Gregory G. H. Rihn (milwaukeesfs) wrote,
Gregory G. H. Rihn
milwaukeesfs

Movies: "A Mighty Wind"

Since we like both folk and filk music, and grew up during the period of what Art Thieme called the "folk scare" of the 60's when Peter, Paul and Mary and The Kingston Trio were mainstream music, we were interested in "A Mighty Wind", which is a comedy in the form of a documentary (by the makers of "This Is Spinal Tap" and "Waiting for Guffman"), about three mythical 60's folk acts brought together for a reunion. the film explores their supposed backgrounds and histories, what happened to them after their moments of fame, and what their lives are like now.

The acts are The "New" Main Street Singers (a group of nine similar to the New Christie Minstrels, only one orginal member left, still around and playing second-sting amusement parks), the Folksmen (a male trio, retired from performing, and Mitch and Micky (a "cute couple," driven apart by Mitch's descent into paranoid depression). (Although we could think of lots of analogs for the Main Street Singers and the Folksmen, Georgie and I had a hard time thinking of any male-female duets from the era that resembled Mitch and Mickey--our closest guess was the Carpenters, although they were more of a pop act, with Mitch barely surviving a mental illness, unlike Karen Carpenter.) In these films, the dialog is entirely improvised, which makes some of it wonderfully goofy, while some other of it is lame. The Folksmen's reminiscence about their second-rate recording label that issued records without holes is one of the funniest bits although totally improbable. On the other hand, Bob Balaban, who plays the reunion organizer, drives his "noodge" character so far into the ground that it's a positive relief when one of the other characters swats him. Fred Willard as Mike LaFontaine, the Main Street Singers' manager, overplays the part of an obnoxious asshole to the point he's painful to listen to, and one brief appearance of the character would have been sufficient.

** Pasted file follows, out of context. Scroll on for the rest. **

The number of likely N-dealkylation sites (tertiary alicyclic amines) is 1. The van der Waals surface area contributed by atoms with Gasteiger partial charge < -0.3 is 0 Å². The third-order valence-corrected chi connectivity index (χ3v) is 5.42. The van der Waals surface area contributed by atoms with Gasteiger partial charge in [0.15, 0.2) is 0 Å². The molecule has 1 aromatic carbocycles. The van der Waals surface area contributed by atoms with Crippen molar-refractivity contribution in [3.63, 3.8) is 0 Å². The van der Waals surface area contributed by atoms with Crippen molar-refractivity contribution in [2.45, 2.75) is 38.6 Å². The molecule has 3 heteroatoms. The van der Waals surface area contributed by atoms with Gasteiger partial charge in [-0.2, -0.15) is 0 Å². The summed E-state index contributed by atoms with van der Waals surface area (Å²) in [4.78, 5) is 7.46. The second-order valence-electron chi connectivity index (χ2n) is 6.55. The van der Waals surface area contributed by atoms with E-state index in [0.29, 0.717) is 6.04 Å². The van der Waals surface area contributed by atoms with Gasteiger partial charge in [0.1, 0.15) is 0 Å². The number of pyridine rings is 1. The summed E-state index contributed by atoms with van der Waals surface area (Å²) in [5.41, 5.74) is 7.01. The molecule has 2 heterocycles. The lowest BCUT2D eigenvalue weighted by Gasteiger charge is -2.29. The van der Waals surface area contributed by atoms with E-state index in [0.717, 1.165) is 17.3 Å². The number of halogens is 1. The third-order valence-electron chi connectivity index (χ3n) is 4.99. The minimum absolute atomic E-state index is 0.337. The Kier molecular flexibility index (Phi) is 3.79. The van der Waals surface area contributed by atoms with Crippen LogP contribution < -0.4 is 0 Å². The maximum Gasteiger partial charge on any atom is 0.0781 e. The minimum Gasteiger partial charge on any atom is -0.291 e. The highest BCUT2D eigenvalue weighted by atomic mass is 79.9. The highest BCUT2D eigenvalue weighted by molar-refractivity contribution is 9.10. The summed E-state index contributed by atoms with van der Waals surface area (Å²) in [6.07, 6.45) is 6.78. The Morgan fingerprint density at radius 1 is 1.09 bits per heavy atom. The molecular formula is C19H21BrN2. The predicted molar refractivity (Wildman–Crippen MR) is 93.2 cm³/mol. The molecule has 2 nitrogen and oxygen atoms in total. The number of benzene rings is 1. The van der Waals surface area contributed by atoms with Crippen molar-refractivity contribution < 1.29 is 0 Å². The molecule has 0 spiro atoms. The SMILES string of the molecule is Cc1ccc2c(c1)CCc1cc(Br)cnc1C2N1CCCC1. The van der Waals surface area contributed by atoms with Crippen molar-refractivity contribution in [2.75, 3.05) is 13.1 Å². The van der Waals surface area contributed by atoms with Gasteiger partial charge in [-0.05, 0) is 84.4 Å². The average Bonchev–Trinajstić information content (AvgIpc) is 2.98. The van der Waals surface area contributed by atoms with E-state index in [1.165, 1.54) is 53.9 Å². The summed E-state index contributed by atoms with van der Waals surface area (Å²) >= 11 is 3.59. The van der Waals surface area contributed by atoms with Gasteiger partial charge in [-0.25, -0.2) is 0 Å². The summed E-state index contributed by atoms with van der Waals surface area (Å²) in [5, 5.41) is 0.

On the other hand, Eugene Levy, who plays Mitch Cohen, does a frighteningly good job of portraying someone who's had a few too many doses of Thorazine. The uniformity and believability of his character throughout is truly remarkable given the improvised nature of the script.

The musical score is also worth comment, since the performers wrote and performed their own music, which reproduces second-rate 1960's folk music very well--not good enough to be really good, not bathetic enough to be really dreadful, and not obviously parodying other songs (though I do think that "Never Did No Wanderin" has great potential to be filked).

All in all, the movie was generally sweet, funny, and appreciative of, if not reverent of, its source material, which is the kind of satire I like best. Recommended if you liked folk music at all.
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